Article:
Daylilies are one of the best ways to savor summer. These perennial favorites unfurl new blooms every day, so there's always a fresh face in the flower bed to enjoy.
Both its common name and botanical name—Hemerocallis, which means "beauty for a day"—correctly indicate the individual flowers last only a single day. But when mature, the plants can offer a constant outpouring of new blooms for 3 to 4 weeks at a time.
This, along with their hardy nature and graceful form, has earned them an enduring spot in the hearts of generations of gardeners.
Today there are close to 60,000 hybrids—the result of intense breeding that combines the characteristics of different varieties.
The extraordinary selection means gardeners can find a variety that truly satisfies their every whim—whether it's a specific color, flower shape, height or bloom time.
One of the great successes of extensive hybridization is the development of "rebloomers", sometimes referred to as remontant daylilies. Unlike their predecessors that flower for only several weeks, these newcomers on the garden scene offer season-long color.
Stella de Oro is one such daylily. The abundant golden flowers of this compact variety bloom from early summer until the first killing frost. Other common rebloomers are the pale yellow flowers of Happy Returns or the taller Strawberry Candy, which has large pink blooms.
In Name Only
Daylilies often are confused with traditional hardy lilies. While they belong to the same family and share enough attributes for daylilies to acquire the "lily" nickname, the two plants are quite different. Hardy lilies, such as tiger and Easter lilies, grow from bulbs, while daylilies have fleshy fibrous roots that spread year after year. Daylilies also possess bright-green grass-like leaves that arch up from the base of the plant. Some varieties retain their leaf color throughout winter. By comparison, "true" lilies have smaller leaves that whorl around the stem of the plant.
A long-lived perennial, daylilies are highly adaptable but do best in rich well-draining soil. For clay and sandy areas, condition flower beds with organic matter such as fallen leaves or compost prior to planting.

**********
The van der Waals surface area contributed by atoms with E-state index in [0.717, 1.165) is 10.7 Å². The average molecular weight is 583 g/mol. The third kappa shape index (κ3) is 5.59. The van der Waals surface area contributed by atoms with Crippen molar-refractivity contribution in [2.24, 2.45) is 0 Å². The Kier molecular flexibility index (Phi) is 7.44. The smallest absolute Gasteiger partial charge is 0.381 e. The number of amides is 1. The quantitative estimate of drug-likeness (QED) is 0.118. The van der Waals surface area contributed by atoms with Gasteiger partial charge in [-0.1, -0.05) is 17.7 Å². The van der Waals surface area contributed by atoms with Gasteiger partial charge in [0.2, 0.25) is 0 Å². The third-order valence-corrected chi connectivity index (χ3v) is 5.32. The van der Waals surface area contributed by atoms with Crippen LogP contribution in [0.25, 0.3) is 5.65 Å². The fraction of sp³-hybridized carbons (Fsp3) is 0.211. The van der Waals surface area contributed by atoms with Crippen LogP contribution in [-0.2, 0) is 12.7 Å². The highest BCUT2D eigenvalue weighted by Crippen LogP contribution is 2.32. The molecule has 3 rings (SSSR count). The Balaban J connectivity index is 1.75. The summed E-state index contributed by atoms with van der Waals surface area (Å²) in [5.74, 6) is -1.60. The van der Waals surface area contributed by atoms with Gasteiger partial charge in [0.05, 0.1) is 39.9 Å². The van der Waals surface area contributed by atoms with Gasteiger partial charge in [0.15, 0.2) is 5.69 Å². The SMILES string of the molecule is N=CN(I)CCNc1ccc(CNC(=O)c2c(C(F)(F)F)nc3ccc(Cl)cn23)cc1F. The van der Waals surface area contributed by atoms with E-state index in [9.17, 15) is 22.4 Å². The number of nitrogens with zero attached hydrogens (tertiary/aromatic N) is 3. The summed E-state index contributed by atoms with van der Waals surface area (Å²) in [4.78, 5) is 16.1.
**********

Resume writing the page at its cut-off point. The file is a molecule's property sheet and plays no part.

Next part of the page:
Getting a Good Start
Spring is the ideal time to plant daylilies. In the South, however, they can be planted in the garden in late autumn as well.
Space them at least 18 to 24 inches apart in groups of three to six plants of the same type. Pick a sunny spot so the plants receive 6 or more hours of direct sunlight each day. Darker flowers will do fine and hold their color better with a little afternoon shade.
Daylilies are striking whether planted alone or as part of a mixed perennial bed or border. For an ongoing display, mix repeat bloomers with a colorful combination of early summer, mid-season and late blooming varieties.
Be careful not to place them near leafy trees or large shrubs, however, which compete for water and nutrients. They will deprive your daylilies of the moisture they need.
After 3 to 5 years, the plants should be divided to prevent overcrowding.
You'll discover these carefree perennials need little more than a drink of water every now and then. Insects or disease seldom bother established plants, and they're quite drought-resistant. It's no wonder the fleeting beauties have stood the test of time.
Daylily Plant Profile
Common Name: Daylily.
Botanical Name: Hemerocallis.
Bloom Time: Varies widely—from early summer until first killing frost; individual flowers last for only 1 day.
Hardiness: Zones 3 to 10.
Flower Color: Every shade except blue and pure white.
Flower Shape: Trumpet-shaped blooms. Outer edge of petals range from triangle and circle patterns to double blooms or wispy star- and spider-like shapes.
Height: 1 to 4 feet.
Width: 1-1/2 to 4 feet.
Light Needs: Full sun to partial shade.
Soil Type: Fertile, moist and well-draining.
Planting: Dig a hole larger than the root mass and place the daylily in the center. Make sure the crown of the plant—the point where the stems and root meet—isn't more than 1 inch below the surface. Then cover with soil and water well.